Two words defined the first quarter for the restaurant industry: polar vortex. The fierce winter weather was mentioned in the earnings calls of nearly every public restaurant. Luckily, spring has sprung and the warmer weather is boosting restaurant sales. Fast-casual chains like Potbelly (NASDAQ:PBPB) and Noodles & Company (NASDAQ:NDLS) turned in mixed first-quarter results, blamed largely on weather. Could they both be due for a turnaround?
March and April sales look tasty
This survey from Black Box Intelligence tracks sales at over 100 of the largest restaurant brands. For the first time in two quarters, restaurants reported positive same-store sales for two consecutive months; 0.7% in March and 0.6% in April. As for sentiment, only 6% of restaurants expect sales to decline over the next six months, and 58% "also said they plan to spend on equipment, expansion or remodeling in the next six months." Things are looking up for the restaurant industry, but whether or not Potbelly and Noodles & Company can benefit remains to be seen.
Evaluating Q1 and beyond
Noodles & Company's and Potbelly's first-quarter results nearly mirrored each other, right down to their 2014 guidance and weather-related excuses. Potbelly's revenue increased 7.5%, but same-store sales declined 2.2%. Management noted that "significant weather" affected comparable sales. Meanwhile, Noodles & Company also saw decent revenue growth (10.1%) on new unit growth, but same-store sales declined 1.6%. Chairman and CEO Kevin Reddy had perhaps the most dramatic statement about the weather, as he stated that "The first quarter was one of the most challenging ones in recent memory due to unprecedented weather throughout the country."
Both companies reaffirmed similar guidance for 2014: Strong unit growth, between 40 and 50 restaurants at each chain, and low-single-digit same-store sales. Potbelly believes that new product offerings (flatbread sandwiches) will push same-store sales higher in the second half of 2014, and both restaurants believe that more typical weather will boost year-over-year results.
Because we heard weather cited as a reason for slow sales so often from retailers over the course of the winter, it's easy to think of it as an excuse. However, in Potbelly's case, it was founded in Chicago, and today nearly a third of its restaurants (89) are still in Illinois, so it is fair to argue that the weather affected it more than most. Also, while Noodles & Company was founded in Colorado, it boasts the lion share of its locations in the Midwest. When you take the Midwest winter into account, improving spring restaurant sales could benefit Potbelly and Noodles tremendously. Despite this positive news, I think the winter is a bit less of an excuse for Noodles than Potbelly. I mean, if you aren't going to sit down for a plate of pasta in frigid temperatures, when are you?
Noodles & Company's second-largest contingent of stores is in Colorado, while Potbelly's second-largest is in Texas. The data by Black Box shows that the West Coast grew fastest (comps of nearly 3%) in April and March, which may benefit Noodles more than Potbelly. Regardless of which performs better, both Noodles and Potbelly should have a strong second quarter.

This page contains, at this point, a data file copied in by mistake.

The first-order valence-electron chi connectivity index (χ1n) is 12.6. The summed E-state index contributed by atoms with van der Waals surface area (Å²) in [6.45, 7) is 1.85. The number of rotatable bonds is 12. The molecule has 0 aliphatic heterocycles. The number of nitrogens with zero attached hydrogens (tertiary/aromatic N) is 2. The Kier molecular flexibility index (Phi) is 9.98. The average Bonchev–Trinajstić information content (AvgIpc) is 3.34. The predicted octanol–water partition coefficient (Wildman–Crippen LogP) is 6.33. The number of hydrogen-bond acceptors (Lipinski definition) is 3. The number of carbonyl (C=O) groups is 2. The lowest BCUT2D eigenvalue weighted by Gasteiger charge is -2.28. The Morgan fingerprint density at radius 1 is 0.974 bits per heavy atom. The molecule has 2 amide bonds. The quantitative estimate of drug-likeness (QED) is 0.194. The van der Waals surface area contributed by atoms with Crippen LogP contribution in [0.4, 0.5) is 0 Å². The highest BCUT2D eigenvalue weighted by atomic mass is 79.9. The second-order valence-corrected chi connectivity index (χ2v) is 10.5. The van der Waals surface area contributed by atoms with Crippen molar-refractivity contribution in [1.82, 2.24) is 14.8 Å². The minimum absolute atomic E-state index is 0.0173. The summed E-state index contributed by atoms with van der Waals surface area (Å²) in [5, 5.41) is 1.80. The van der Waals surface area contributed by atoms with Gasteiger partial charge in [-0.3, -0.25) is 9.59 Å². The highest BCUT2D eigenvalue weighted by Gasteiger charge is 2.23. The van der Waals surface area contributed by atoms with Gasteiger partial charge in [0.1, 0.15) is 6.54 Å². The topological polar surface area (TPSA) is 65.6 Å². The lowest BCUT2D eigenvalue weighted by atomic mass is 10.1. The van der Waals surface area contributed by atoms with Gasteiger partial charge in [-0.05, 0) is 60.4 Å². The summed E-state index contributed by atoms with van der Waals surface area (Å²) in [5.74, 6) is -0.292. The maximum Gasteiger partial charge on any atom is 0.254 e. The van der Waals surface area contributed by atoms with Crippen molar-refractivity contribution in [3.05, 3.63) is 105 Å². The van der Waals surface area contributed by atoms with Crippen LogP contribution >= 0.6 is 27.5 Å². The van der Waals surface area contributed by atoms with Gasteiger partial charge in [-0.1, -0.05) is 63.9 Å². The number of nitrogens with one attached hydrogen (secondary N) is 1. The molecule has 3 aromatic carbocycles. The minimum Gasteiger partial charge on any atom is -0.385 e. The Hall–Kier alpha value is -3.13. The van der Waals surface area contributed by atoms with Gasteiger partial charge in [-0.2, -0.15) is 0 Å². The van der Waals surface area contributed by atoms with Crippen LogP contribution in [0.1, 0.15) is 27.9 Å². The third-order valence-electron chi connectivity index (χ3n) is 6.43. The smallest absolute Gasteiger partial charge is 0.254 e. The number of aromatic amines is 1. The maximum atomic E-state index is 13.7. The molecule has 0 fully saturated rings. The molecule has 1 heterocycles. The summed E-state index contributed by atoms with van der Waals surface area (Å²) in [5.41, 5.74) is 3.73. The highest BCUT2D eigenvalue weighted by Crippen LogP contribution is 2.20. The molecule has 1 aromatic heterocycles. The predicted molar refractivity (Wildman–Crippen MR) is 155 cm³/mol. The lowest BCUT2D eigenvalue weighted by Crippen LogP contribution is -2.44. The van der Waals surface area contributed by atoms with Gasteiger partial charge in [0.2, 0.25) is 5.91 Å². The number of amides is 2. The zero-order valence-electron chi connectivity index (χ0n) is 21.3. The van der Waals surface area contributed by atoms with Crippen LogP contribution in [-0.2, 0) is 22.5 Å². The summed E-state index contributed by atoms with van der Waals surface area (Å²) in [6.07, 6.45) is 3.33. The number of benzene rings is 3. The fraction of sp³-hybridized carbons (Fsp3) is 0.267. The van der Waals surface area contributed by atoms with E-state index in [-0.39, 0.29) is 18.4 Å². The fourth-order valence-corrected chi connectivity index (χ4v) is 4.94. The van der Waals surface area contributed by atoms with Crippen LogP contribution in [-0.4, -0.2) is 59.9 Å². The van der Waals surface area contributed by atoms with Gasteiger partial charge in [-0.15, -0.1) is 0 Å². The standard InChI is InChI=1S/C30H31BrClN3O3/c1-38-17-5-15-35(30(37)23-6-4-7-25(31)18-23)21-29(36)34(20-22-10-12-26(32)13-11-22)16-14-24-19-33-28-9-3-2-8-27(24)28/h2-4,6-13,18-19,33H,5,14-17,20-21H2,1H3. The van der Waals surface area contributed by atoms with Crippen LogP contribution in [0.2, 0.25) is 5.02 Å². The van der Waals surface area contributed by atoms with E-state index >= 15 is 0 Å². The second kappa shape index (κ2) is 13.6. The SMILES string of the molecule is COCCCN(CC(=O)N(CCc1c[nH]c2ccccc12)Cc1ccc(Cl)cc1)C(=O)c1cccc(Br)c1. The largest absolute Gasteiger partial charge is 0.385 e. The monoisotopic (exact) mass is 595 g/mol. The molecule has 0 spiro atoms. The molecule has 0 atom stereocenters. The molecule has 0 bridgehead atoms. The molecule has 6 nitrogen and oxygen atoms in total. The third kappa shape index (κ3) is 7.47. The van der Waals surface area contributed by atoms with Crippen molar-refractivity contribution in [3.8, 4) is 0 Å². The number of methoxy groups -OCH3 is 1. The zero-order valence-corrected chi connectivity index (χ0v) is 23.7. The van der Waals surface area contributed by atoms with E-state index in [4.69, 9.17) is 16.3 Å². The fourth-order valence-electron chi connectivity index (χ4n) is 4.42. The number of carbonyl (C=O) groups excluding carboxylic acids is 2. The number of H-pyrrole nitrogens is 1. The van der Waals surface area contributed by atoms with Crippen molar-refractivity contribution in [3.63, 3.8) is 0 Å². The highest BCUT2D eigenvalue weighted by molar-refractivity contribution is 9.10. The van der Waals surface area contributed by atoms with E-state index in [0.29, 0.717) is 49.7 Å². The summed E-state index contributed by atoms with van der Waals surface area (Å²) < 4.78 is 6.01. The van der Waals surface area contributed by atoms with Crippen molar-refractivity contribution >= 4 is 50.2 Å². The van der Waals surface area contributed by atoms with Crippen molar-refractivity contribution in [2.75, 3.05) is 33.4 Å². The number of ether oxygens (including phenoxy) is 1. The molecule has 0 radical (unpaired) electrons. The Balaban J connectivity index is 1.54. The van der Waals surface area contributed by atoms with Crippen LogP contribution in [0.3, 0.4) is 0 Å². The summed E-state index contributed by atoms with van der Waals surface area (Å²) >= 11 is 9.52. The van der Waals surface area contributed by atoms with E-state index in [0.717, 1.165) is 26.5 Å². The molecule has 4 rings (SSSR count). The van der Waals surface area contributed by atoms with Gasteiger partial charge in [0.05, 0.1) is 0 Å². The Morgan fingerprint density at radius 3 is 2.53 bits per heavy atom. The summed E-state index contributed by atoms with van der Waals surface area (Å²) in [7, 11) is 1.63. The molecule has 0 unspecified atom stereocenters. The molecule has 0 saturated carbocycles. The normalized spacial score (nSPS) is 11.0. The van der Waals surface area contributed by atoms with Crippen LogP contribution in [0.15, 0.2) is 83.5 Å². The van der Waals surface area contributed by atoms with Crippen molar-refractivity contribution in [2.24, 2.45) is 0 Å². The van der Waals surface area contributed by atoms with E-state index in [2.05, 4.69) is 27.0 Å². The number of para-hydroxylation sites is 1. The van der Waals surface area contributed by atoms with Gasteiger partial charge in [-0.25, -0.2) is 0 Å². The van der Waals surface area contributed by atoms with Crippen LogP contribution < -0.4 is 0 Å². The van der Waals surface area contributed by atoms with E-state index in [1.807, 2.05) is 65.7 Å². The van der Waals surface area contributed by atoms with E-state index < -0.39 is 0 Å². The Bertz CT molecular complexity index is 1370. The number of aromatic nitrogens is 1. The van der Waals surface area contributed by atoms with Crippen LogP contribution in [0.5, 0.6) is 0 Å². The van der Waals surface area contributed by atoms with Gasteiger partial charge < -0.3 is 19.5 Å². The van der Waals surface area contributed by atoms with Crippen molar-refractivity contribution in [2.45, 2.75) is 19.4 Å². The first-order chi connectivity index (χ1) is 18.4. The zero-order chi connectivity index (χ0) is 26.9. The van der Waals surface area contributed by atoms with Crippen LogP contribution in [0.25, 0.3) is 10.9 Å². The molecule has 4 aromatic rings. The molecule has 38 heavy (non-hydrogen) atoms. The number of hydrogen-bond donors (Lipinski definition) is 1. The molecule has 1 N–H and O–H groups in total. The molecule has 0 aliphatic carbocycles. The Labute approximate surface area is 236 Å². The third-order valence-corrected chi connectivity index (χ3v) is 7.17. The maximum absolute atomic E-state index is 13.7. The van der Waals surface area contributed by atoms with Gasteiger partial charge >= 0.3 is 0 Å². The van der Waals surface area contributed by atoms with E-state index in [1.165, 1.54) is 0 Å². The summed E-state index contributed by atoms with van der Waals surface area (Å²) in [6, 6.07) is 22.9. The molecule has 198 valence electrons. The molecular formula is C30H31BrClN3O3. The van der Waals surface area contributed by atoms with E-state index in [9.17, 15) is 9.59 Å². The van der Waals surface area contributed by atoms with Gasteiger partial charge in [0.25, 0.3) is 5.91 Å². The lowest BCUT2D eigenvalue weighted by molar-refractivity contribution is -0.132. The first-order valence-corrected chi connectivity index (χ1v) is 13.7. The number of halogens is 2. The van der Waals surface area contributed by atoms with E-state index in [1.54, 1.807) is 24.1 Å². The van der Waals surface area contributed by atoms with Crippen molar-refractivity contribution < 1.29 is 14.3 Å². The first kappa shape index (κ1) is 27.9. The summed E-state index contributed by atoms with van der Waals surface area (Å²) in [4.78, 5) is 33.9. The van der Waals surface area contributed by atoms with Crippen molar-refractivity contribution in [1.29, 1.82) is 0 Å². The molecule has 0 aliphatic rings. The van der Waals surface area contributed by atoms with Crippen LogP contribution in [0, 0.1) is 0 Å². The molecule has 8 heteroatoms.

The fly in the ointment
The fly in the ointment for both Noodles' and Potbelly's weather thesis is, of course, the Chipotle (NYSE:CMG) comparison. Chipotle overcame the rough weather, as comparable sales accelerated the past two quarters from 9.3% to a whopping 13.4% in Q1. Sales were up 24.4%, and despite having 1,600 locations, Chipotle is opening new restaurants at a faster clip than both Potbelly and Noodles & Company. Chipotle was also the only chain to raise its guidance for same-store sales, to the high single digits for 2014.
It's not that the poor weather didn't impact Chipotle, it's just that its fans were so rabid that they found a way to make it into stores. In explaining the effect, Co-CEO Monty Moran seemed more tempered with his explanation of the winter, as he said: "While sales were understandably down during days of extreme winter weather, when the weather improved our sales recovered to a higher level than before the extreme weather for a few days, before settling back into a normal sales trend."
Every restaurant seems to be compared to Chipotle lately, which isn't entirely fair. Chipotle is the exception to the rule when it comes to restaurant performance. The problem comes when you try to make an investment case for other restaurant stocks because, due to rising food costs, Chipotle's stock has pulled back and looks cheap. It now trades at a forward P/E below both of the aforementioned chains.
The fast-casual sector is growing 11%, far ahead of the restaurant industry as a whole. When you consider that growth, coupled with heavy concentrations of Midwest locations and strong spring sales numbers, you expect Noodles & Company and Potbelly to bounce back. I think both companies should have a strong second half of 2014. However, given its pullback, you should consider Chipotle's stock first.
Adem Tahiri owns shares of Potbelly Corporation. The Motley Fool recommends and owns shares of Chipotle Mexican Grill. Try any of our Foolish newsletter services free for 30 days. We Fools may not all hold the same opinions, but we all believe that considering a diverse range of insights makes us better investors. The Motley Fool has a disclosure policy.